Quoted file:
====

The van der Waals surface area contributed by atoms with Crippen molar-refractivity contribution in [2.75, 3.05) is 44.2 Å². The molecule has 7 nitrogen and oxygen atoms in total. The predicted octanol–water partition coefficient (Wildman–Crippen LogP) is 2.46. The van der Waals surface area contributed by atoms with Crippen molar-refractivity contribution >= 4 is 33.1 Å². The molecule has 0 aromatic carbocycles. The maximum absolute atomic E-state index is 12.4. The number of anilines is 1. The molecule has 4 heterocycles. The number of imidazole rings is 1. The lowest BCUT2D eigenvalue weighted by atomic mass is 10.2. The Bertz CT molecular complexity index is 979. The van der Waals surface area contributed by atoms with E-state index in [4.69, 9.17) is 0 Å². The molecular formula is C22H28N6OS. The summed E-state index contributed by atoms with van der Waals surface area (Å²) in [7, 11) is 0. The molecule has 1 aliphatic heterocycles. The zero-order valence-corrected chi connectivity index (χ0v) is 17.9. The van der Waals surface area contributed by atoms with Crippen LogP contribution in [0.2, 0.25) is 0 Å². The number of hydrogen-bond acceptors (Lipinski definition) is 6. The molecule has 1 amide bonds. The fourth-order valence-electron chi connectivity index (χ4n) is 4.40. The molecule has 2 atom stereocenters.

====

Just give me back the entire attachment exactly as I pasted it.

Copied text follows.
The van der Waals surface area contributed by atoms with Crippen molar-refractivity contribution in [2.75, 3.05) is 44.2 Å². The molecule has 7 nitrogen and oxygen atoms in total. The predicted octanol–water partition coefficient (Wildman–Crippen LogP) is 2.46. The van der Waals surface area contributed by atoms with Crippen molar-refractivity contribution >= 4 is 33.1 Å². The molecule has 0 aromatic carbocycles. The maximum absolute atomic E-state index is 12.4. The number of anilines is 1. The molecule has 4 heterocycles. The number of imidazole rings is 1. The lowest BCUT2D eigenvalue weighted by atomic mass is 10.2. The Bertz CT molecular complexity index is 979. The van der Waals surface area contributed by atoms with E-state index in [4.69, 9.17) is 0 Å². The molecular formula is C22H28N6OS. The summed E-state index contributed by atoms with van der Waals surface area (Å²) in [7, 11) is 0. The molecule has 1 aliphatic heterocycles. The zero-order valence-corrected chi connectivity index (χ0v) is 17.9. The van der Waals surface area contributed by atoms with Crippen LogP contribution in [0.2, 0.25) is 0 Å². The number of hydrogen-bond acceptors (Lipinski definition) is 6. The molecule has 1 amide bonds. The fourth-order valence-electron chi connectivity index (χ4n) is 4.40. The molecule has 2 atom stereocenters.